“Now I can feel the music not only by my ears, but also with my eyes”

ALIVE – Augmented Live music performance using Immersive Visualisation and Emotion

On 13th December 2018 I started a fabulous 3-month part-time postdoc to carry out some user tests and research into how live music performers and audience members interact with mixed / augmented reality. In addition to MR visuals, an emotion sensor was present giving feedback on participants perceived emotion. We managed to get through 2 user tests in this time. A short video taken from the second experiment here which gives an excellent account of the music, visuals and experience for participants.

To perform the music, we required what are known as SMART Instruments. These are defined as instruments which can include embedded sensors, actuators as well as wireless connectivity. The SMART instruments were connected to the visual devices by WiFi and messages sent via OSC.

The MR visuals were developed by the augmented and mixed reality developers, Fracture Reality. Participants were able to view the MR visuals through a HoloLens and the augmented reality through a mobile device. These devices allowed participants to walk around and through the visuals during performances as well as being within the same space as other participants and musicians, (unlike virtual reality that removes participants from their current space).

HoloLens

The emotion sensor was supplied by Sensing Feeling who provide “accurate, real-time and simultaneous emotion detection of many users undertaking their normal and natural behaviour in physical spaces.” The sensor monitors facial expressions and the number of individuals in its range.

Test 1

In the first test the SMART instrument used was a laptop. This was used to trigger samples which were held in the apps on the HoloLens and Mobile Apps. Visuals in this case was a large sphere of a number of smaller spheres which were manipulated by the audio signal. The samples used were that of a handpan drum, 8 notes in the key of F minor.

The room set up was as shown below:

You can see that the emotion sensor was at the front of the projection screen showing the emoticon representation of the participants. The emoticons had 2 states representing individual participants which were a happy face and a neutral face.

Participants were asked to identify themselves as either audience members or performers (although no participants performed in this experiment) and the test lasted approximately 15 minutes, with 2 participants at a time. An introduction for the mobile device and HoloLens was given and each participant used both devices during the test. Once completed, participants were asked to complete a questionnaire consisting of a number of free text questions and rating their agreement to statements on a 7-point Likert scale.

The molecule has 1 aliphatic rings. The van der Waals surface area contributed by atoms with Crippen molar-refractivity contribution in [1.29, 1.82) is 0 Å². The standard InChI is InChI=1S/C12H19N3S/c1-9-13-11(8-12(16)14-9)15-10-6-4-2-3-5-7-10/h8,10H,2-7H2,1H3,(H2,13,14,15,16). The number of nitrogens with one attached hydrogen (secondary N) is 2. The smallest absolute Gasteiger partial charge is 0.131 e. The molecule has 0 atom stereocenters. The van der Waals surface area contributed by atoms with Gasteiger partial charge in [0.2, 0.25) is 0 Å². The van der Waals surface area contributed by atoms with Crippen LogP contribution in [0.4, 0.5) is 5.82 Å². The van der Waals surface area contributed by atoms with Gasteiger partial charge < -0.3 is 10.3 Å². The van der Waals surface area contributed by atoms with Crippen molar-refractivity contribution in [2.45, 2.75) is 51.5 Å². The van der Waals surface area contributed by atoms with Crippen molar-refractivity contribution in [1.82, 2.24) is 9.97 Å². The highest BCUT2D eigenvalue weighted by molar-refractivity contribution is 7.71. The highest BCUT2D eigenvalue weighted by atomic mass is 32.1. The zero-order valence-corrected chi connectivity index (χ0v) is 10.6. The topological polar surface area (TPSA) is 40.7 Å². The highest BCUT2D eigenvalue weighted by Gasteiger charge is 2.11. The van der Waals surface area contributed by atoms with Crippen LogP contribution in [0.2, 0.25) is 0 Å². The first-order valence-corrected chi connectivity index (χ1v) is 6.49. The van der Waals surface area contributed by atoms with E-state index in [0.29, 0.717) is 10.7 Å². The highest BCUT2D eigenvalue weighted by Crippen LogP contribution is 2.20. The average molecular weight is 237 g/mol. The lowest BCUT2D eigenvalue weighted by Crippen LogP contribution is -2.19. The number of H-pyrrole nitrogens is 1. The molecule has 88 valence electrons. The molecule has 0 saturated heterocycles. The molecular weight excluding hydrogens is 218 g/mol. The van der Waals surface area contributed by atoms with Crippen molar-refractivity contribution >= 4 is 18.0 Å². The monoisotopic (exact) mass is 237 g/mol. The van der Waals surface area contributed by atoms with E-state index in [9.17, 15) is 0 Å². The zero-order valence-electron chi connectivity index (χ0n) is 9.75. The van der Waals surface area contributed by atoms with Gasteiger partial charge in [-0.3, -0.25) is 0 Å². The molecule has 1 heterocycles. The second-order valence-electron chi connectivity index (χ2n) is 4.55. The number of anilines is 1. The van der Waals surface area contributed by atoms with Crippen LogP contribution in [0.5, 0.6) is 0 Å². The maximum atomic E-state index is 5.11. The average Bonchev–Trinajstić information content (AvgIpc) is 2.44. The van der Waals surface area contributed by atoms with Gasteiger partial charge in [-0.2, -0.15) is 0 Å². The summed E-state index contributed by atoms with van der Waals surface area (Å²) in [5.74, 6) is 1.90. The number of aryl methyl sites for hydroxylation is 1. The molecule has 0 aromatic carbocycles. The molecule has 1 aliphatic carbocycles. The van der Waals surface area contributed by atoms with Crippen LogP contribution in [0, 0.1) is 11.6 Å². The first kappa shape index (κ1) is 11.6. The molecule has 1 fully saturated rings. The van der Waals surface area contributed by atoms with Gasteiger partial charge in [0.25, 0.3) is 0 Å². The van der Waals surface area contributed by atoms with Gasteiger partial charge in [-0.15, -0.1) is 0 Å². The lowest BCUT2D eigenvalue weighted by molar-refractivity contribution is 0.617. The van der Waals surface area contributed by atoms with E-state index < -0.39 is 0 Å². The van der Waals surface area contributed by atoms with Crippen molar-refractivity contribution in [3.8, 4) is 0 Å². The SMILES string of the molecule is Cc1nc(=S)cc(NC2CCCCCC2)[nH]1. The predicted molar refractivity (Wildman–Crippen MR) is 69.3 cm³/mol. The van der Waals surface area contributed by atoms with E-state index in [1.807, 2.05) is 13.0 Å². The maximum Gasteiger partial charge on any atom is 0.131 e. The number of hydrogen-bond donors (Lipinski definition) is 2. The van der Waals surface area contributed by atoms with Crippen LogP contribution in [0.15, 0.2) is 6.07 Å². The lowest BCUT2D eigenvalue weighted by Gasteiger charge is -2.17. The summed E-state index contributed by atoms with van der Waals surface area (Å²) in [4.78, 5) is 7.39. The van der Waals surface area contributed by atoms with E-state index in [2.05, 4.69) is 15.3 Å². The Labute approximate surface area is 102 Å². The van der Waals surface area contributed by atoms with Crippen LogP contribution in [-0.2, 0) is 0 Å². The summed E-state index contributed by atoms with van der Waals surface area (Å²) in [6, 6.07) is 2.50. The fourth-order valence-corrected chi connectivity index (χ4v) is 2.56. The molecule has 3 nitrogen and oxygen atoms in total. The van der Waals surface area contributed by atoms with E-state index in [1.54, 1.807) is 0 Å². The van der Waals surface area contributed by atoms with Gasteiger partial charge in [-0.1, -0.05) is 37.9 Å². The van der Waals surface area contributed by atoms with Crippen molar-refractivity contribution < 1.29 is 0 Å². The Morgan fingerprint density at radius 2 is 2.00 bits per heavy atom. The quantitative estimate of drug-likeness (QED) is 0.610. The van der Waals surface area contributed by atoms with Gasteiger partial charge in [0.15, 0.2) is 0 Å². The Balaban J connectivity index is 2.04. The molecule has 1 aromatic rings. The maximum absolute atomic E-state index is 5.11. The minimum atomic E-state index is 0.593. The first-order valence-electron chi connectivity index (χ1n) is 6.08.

Main conclusions from the first test:

  • Everyone enjoyed the test
  • The HoloLens field of view is restrictive but generally everyone preferred this device
  • The majority of people ignored the emoticons
  • The majority of people did not like the idea of a sensor reading and displaying their perceived emotion
  • the majority of participants felt more connected to the music than usual, especially performers
  • For audience members, it is hypothesised that those who perceived the musical expression more clearly were less distracted by the novel technology and saw the visuals as a complement to the music while others may have been distracted by the visuals.
  • lack of expression from the laptop instrument was also felt to constrain the performance (“the instrument does not allow much expressiveness”)

  • Some participants wished to play with the visuals themselves, to reach out and touch them and hear their interactions represented in some sonic form
  • One participant stated “I really like that I am in the same room and see the people that are inside of it rather than being catapulted into a whole different dimension like VR”

  • Some participants were distracted from listening to the music by the visuals
  • Performers did not want to have their current emotional state projected on the screen and would rather the emotion of the music be expressed. In fairness, on numerous occasions when I have performed my current emotional state is generally stressed that I will remember the words, chords and all the gear works!